History

Blue Jacket, Inc. was created in 2003 as a pilot project of Allen County Community Corrections to address a critical and unmet need: providing training, employment, and vocational direction to ex-inmates returning to Fort Wayne/Allen County through the Allen County Superior Court Reentry Court program.

Blue Jacket, Inc. was incorporated in 2005 as a separate 501c3 nonprofit organization with the mission “To provide adult ex-offenders the tools and opportunities to become productive members of society.” Blue Jacket’s target constituency is adult ex-offenders who possess a felony or misdemeanor on their criminal records.

In 2012, Blue Jacket expanded its mission to be able to serve non-offenders as well. Anyone who is considered to be a "disadvantaged candidate to employment" would be eligible for Blue Jacket's services.

Blue Jacket, Inc. was created in large part to:


  1. Fill the gap in local workforce programs and services
  2. Provide services all to people with criminal records (Career Academy)

  3. Provide real transitional job opportunities (Opportunity Staffing)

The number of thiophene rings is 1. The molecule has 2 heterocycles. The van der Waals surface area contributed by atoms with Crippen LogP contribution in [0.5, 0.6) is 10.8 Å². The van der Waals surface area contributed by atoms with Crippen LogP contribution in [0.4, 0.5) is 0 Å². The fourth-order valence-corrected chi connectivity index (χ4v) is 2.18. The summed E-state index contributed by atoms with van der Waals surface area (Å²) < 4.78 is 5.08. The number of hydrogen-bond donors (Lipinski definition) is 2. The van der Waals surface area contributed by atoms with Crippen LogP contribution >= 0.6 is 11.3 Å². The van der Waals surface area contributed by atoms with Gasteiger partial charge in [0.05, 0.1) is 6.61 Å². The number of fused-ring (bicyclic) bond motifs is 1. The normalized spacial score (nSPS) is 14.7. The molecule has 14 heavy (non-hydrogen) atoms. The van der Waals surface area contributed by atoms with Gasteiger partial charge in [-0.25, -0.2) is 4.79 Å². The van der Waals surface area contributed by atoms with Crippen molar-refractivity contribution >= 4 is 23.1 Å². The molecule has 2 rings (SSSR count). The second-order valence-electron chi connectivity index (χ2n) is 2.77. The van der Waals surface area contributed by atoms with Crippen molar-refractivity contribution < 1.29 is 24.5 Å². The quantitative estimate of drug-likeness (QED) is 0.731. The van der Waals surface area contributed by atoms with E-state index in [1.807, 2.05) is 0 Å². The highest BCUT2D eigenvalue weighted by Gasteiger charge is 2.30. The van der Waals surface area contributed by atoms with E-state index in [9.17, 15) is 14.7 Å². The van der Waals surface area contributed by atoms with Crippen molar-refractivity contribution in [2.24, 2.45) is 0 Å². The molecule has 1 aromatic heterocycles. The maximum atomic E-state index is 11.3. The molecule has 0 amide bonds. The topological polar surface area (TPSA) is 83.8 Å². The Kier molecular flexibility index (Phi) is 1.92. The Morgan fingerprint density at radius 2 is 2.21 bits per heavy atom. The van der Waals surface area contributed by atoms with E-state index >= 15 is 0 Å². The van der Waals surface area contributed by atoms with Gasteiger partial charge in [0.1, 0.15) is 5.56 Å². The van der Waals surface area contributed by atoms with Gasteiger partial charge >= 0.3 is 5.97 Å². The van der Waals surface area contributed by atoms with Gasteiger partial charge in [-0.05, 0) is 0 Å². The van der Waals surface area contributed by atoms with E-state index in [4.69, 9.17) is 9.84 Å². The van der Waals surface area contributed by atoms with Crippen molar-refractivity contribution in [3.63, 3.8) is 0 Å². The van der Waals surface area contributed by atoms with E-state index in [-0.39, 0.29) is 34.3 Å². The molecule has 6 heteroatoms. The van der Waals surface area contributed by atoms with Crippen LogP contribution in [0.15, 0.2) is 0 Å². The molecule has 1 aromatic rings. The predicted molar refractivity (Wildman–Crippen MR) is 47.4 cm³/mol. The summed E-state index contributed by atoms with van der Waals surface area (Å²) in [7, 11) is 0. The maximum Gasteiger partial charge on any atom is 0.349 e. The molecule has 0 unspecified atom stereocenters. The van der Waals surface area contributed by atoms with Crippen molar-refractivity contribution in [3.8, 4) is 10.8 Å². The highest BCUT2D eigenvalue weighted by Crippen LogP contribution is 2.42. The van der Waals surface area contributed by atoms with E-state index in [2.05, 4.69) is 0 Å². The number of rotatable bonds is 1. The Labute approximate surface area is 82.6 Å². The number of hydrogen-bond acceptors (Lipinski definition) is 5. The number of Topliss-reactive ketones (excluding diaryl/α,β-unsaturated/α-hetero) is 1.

4. Eventually self-fund through enterprising efforts

  5. Offer these services to other jurisdictions (Consulting)

About Shawnee Chief Blue Jacket

Blue Jacket, Inc. is named after Wayapiersenwah, or Chief Blue Jacket; an intelligent, strong entrepreneur and diplomat and one of the greatest Shawnee war chiefs.

He fought on the banks of the Wabash River in 1791 delivering the worst defeat the United States Army ever suffered at the hands of Native Americans. Chief Blue Jacket led the confederated Shawnee, Miami, Delaware, Huron, and Potawatomi nations alongside Chief Little Turtle with their strongest resistance in Downtown Fort Wayne. Later in 1794, he again tried to push the Americans from the same area and was defeated by General Anthony Wayne, ending organized Indian conflict east of the Mississippi River.

The story of Chief Blue Jacket surrounds the legend that he was an abducted white settler named Marmaduke Van Swearingen, then adopted into the Shawnee Nation rising through the ranks to become Chief and was known to be friends with Daniel Boone. Recent DNA testing concluded that the Chief Blue Jacket was not white but actually Shawnee.

There are no known photographs of Chief Blue Jacket, but written descriptions exist. This painting (left) was done by Nancy Lutz.